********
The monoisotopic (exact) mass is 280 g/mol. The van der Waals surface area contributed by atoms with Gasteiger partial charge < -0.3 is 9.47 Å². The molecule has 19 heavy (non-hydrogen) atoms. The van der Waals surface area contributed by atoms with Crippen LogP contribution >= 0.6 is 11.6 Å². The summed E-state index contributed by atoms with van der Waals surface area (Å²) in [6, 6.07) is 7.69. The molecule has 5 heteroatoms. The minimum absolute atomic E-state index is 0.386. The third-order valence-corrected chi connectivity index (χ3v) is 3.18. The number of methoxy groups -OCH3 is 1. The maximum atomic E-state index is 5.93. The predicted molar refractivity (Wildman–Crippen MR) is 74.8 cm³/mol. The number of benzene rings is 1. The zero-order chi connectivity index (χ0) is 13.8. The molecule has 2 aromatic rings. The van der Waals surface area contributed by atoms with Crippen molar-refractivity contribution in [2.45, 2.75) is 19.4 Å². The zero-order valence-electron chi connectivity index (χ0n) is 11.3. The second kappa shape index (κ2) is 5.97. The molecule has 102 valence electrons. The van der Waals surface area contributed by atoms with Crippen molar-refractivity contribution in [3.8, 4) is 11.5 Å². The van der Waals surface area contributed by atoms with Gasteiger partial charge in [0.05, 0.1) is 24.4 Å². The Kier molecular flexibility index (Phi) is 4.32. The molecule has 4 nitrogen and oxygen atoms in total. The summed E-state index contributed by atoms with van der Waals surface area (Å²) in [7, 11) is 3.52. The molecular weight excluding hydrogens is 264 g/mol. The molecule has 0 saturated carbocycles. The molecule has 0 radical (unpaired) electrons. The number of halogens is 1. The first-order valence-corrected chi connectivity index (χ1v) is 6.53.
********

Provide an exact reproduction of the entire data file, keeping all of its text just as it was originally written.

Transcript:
The monoisotopic (exact) mass is 280 g/mol. The van der Waals surface area contributed by atoms with Gasteiger partial charge < -0.3 is 9.47 Å². The molecule has 19 heavy (non-hydrogen) atoms. The van der Waals surface area contributed by atoms with Crippen LogP contribution >= 0.6 is 11.6 Å². The summed E-state index contributed by atoms with van der Waals surface area (Å²) in [6, 6.07) is 7.69. The molecule has 5 heteroatoms. The minimum absolute atomic E-state index is 0.386. The third-order valence-corrected chi connectivity index (χ3v) is 3.18. The number of methoxy groups -OCH3 is 1. The maximum atomic E-state index is 5.93. The predicted molar refractivity (Wildman–Crippen MR) is 74.8 cm³/mol. The number of benzene rings is 1. The zero-order chi connectivity index (χ0) is 13.8. The molecule has 2 aromatic rings. The van der Waals surface area contributed by atoms with Crippen molar-refractivity contribution in [2.45, 2.75) is 19.4 Å². The zero-order valence-electron chi connectivity index (χ0n) is 11.3. The second kappa shape index (κ2) is 5.97. The molecule has 102 valence electrons. The van der Waals surface area contributed by atoms with Crippen molar-refractivity contribution in [3.8, 4) is 11.5 Å². The van der Waals surface area contributed by atoms with Gasteiger partial charge in [0.05, 0.1) is 24.4 Å². The Kier molecular flexibility index (Phi) is 4.32. The molecule has 4 nitrogen and oxygen atoms in total. The summed E-state index contributed by atoms with van der Waals surface area (Å²) in [7, 11) is 3.52. The molecular weight excluding hydrogens is 264 g/mol. The molecule has 0 saturated carbocycles. The molecule has 0 radical (unpaired) electrons. The number of halogens is 1. The first-order valence-corrected chi connectivity index (χ1v) is 6.53.